Useful Information For Visitors

When staying in Toronto, either temporarily or permanently, there’s some essential information every visitor or resident should know. It’s important to know about local laws and restrictions, emergency services, rules and general safety guidelines.

311 Toronto Information

311 is the largest, most exciting customer service improvement undertaken by the City of Toronto since amalgamation. Improving accessibility to non-emergency city services and information 311 increases the city’s effectiveness in responding to public inquiries. Dial 311 and you can report graffiti, arrange bin collections and report road damage. During winter you can report roads that have heavy snowfall and need ploughing. Once reported, you can even track your enquiry/complaint online or by called 311. If a tree is causing a problem you can report it by calling 311. It’s an invaluable service that has greatly improved the lives of many who live in the City of Toronto.

Emergency Services

In Toronto, like anywhere in Canada, you call 911 for an emergency. Whether you require fire, police or ambulance you should call 911. You can dial 911 from a mobile even if you don’t have credit and from any landline. If calling from a mobile be sure to relay your exact address to the emergency service operator. If English is not your first language, stay on the line and wait for the operator to contact their telephone translation services.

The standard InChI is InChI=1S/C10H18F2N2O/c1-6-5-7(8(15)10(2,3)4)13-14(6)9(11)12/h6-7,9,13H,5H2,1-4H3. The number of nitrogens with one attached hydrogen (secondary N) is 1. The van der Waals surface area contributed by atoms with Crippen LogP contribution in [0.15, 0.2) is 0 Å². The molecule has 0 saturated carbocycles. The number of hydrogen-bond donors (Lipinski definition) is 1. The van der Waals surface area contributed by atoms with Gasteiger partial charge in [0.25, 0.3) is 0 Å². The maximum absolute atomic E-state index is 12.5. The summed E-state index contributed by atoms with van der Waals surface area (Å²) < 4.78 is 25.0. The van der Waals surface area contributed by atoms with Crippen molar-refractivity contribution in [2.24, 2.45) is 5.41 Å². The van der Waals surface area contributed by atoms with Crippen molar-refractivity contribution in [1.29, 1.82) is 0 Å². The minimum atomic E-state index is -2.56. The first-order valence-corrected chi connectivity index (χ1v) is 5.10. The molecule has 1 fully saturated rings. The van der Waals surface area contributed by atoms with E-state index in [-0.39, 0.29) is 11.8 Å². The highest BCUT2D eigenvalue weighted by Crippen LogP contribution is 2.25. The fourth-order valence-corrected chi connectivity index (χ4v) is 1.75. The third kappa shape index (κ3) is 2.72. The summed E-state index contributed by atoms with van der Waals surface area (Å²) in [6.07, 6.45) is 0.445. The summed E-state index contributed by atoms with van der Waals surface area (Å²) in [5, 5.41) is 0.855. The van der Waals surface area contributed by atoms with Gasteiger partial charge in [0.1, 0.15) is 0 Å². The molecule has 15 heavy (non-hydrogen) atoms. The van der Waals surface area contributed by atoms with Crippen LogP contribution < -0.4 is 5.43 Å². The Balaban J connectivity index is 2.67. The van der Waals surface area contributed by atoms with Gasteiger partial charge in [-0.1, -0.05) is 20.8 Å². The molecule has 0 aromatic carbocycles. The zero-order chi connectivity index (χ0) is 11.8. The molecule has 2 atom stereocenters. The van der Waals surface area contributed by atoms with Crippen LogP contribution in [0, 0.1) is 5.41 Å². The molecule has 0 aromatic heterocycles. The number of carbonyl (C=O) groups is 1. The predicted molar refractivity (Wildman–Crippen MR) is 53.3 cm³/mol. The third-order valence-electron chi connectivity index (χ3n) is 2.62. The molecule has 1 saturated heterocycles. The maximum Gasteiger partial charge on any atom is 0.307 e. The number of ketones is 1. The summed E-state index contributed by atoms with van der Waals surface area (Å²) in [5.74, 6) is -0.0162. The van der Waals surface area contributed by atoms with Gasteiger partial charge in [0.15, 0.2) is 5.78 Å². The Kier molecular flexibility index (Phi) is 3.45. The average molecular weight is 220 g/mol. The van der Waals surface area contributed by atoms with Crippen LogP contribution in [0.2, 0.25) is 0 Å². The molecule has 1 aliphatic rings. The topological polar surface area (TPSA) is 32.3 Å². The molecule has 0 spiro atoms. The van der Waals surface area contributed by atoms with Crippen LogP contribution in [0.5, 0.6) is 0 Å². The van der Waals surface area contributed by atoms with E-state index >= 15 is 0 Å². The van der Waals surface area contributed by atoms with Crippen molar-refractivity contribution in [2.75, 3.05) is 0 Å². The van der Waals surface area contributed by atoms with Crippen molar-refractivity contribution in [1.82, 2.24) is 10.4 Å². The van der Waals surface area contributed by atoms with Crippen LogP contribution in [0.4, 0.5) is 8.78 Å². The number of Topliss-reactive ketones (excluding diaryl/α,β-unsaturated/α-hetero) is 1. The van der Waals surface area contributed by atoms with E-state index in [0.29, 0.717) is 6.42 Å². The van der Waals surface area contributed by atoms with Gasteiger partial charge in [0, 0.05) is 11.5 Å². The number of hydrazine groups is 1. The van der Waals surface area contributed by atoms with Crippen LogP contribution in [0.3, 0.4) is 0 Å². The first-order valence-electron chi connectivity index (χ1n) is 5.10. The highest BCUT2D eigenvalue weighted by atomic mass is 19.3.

Non-Emergencies

Police dial 416-808-2222
Paramedics dial 416-392-2000
Fire Service dial 311

Winter Wear

The weather in Toronto during the winter months can be testing for some who are not use to the cold. Temperatures have been known to fall as low as -25c. If you are visiting the city during winter be sure to be prepared. Prior to your visit and during, be sure to keep up the date with any weather changes. News channels, radio, papers and various weather websites will help keep you in the know. Staying Warm Tips:

  • Wear a thick windproof jacket, wool gloves, hat to cover your ears and a scarf to wear around your neck and face
  •  Under layers are key and should ideally be made of wool, silk or polypropylene because they keep you warmer than cotton
  • Good quality waterproof footwear with a thick lining are best

Money & Banks

The currency used in Toronto and across Canada is the Canadian Dollar (CAD). Coins are available in 5, 10, 25, 50 cent as well as $1 and $2 dollar coins. Bank notes are available in denominations $5, $10, $20, $50 and $100. Some coins and bank notes are more common than others, and some are no longer produced but are still being circulated.

There are ATM’s throughout the city. You will never be far from a machine if you are running low on cash. Foreigners will likely have to pay a surcharge and a foreign fee each time a withdrawal or card transaction is made. This is standard practice by many banks, however the amount can vary from each bank and each ATM.

If you would prefer to use an alternative method, travellers cheques and prepaid cards are also good options for use in Toronto. Travellers cheques can be exchanged at money exchange counters throughout the city and prepaid cards can be used at any stores, restaurants, bars, hotels where they accept visa card. A prepaid card is a great way to keep on top of your spending – you can only spend as much as the balance on the card.